NEW YORK (TheStreet) -- Weaker U.S. data on Thursday pushed the dollar down and equity markets higher. The belief that the Fed is less likely now to reign in easing because of weaker than expected data has buoyed risk assets.
The fear that U.S. easing could let up has rattled global financial markets as of late and added an element of uncertainty that has been largely absent throughout 2013. Japan too has seen added volatility as global demand has come into question.
Last week, when questions began to rise as to the timeframe of U.S. easing measures, Japan equities saw a sell-off and the yen spiked higher.
The pair below is of MAXIS Nikkei 225 Index ETF (NKY) over Total World Stock Index ETF (VT). Japanese equities have vastly outperformed world markets as the economy pursues drastic monetary and fiscal stimulus. It has been said that irrational exuberance overtook the Nikkei and prices propelled higher, overshooting fair value. A correction was long overdue, and with the introduction of Federal Reserve uncertainty and weaker Chinese data, the Nikkei got its pullback.
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The price movement has returned to its trend line, and has not damaged its intermediate uptrend. Japanese policy remains in place to fend off deflation, which should maintain the fundamental thesis of weaker yen and stronger equities.
The next pair is of CurrencyShares Japanese Yen Trust (FYX) over DB USD Index Bullish (UUP). This pair measures the strength of the yen over the U.S. dollar. The yen acts as a safe-haven asset in times of investor fear and got a boost higher as doubt over U.S. stimulus crept into markets last week. The Bank of Japan maintains its simulative policy, and with weaker U.S. GDP and unemployment data, it is unlikely the Fed removes its lifeline just yet. The dollar should continue to show strength with the yen trending lower as stability returns to markets.
The last chart is of a 10-day moving average for DB Japanese Government Bond Futures ETN (JGBL). Japanese bonds have seen a broad sell-off as the yen has drastically weakened and equities have raced higher. Higher rates, as a result of the bond sell-off, have spooked markets, and along with a few other variables, have enacted a correction in Japanese assets.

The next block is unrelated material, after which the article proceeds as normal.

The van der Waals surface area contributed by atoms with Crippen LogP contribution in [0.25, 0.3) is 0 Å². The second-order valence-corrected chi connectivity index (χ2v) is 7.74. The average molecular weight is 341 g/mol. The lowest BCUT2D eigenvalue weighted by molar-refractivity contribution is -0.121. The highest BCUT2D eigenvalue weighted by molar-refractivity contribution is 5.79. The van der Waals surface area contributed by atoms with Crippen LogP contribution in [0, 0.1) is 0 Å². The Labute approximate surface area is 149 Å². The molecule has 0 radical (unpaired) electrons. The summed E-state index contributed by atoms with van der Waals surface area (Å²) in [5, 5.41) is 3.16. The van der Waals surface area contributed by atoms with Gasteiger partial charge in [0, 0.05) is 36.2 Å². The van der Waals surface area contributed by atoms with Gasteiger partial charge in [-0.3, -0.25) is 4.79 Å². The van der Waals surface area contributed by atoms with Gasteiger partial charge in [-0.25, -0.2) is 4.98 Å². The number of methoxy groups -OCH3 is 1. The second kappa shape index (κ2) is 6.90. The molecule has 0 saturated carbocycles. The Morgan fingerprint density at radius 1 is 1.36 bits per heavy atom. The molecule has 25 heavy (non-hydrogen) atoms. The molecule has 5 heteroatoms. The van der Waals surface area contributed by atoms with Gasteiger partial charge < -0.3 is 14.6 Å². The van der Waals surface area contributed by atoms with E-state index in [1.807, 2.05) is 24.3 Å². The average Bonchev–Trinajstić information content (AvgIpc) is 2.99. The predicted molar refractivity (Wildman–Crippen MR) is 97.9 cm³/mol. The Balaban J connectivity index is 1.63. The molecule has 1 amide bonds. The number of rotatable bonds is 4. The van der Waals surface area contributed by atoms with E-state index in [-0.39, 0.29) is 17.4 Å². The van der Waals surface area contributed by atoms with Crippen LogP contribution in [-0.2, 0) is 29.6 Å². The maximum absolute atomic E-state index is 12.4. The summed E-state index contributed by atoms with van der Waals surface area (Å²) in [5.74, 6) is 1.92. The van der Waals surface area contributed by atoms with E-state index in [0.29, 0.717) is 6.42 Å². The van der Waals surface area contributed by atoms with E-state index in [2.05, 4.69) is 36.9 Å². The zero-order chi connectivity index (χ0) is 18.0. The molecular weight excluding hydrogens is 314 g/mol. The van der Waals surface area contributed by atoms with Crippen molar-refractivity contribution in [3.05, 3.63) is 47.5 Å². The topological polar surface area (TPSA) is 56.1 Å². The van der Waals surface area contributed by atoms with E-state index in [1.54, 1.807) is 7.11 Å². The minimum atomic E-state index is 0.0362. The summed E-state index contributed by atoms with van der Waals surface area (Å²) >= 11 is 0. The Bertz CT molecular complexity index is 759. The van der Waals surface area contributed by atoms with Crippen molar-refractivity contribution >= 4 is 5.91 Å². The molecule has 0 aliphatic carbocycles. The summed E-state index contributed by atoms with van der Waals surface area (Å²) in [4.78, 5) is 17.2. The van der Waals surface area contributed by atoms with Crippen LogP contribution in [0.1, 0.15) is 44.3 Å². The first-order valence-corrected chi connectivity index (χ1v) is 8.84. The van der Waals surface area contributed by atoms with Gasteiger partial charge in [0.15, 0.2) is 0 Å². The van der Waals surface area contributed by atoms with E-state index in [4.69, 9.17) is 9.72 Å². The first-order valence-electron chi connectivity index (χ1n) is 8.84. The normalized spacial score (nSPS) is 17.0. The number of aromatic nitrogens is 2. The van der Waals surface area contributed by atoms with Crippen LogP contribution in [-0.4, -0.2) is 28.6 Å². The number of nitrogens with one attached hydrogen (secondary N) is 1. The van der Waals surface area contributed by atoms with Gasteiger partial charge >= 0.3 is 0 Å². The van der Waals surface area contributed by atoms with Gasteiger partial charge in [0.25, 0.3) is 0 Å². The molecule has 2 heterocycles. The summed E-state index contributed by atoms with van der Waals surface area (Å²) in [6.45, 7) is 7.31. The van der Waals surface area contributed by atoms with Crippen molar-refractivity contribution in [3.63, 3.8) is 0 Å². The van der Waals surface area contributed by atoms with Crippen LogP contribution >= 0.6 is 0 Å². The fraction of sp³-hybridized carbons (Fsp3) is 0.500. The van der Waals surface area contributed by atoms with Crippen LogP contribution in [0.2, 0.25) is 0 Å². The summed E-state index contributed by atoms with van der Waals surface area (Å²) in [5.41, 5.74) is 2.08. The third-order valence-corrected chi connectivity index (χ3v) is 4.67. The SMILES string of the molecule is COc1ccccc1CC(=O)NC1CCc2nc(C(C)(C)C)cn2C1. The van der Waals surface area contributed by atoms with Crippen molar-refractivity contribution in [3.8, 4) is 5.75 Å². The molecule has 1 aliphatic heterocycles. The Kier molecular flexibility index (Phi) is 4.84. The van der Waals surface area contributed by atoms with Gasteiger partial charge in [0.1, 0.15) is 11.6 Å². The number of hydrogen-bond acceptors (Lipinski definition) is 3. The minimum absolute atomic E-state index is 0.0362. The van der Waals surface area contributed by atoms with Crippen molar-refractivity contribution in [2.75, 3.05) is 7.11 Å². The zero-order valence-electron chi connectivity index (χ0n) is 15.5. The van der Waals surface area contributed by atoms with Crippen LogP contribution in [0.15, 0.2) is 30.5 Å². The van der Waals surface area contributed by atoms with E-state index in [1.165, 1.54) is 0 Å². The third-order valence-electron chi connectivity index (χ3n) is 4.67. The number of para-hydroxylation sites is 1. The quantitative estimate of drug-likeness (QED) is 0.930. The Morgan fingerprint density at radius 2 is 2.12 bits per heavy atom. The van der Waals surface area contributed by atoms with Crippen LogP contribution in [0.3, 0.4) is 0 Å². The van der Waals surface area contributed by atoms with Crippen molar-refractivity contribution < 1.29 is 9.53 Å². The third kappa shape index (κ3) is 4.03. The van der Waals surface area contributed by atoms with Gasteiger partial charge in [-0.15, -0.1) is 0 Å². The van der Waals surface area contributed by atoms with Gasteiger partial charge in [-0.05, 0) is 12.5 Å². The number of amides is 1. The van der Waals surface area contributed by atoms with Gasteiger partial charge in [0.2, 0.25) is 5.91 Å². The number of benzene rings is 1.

There is not an issue with rising rates, as long as the move higher is justified by economic improvement. This does not look to be the case just yet as core consumer prices continue to fall in Japan.
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As stability returns to markets the yen should continue lower as the Nikkei continues its uptrend. Rates should pull back a little, but the U.S. nonfarm employment data due out next week could leave markets at elevated levels of fear until then.
At the time of publication the author had no position in any of the stocks mentioned.
This article is commentary by an independent contributor, separate from TheStreet's regular news coverage.
Andrew Sachais' focus is on analyzing markets with global macro-based strategies. Sachais is a chief investment strategist and portfolio manager at the start-up fund, Satch Kapital Investments. The fund uses ETF's traded on the U.S. stock market to gain exposure to both domestic and foreign assets. His strategy takes into consideration global equity, commodity, currency and debt markets. Sachais is a senior at Georgetown University earning a degree in Economics.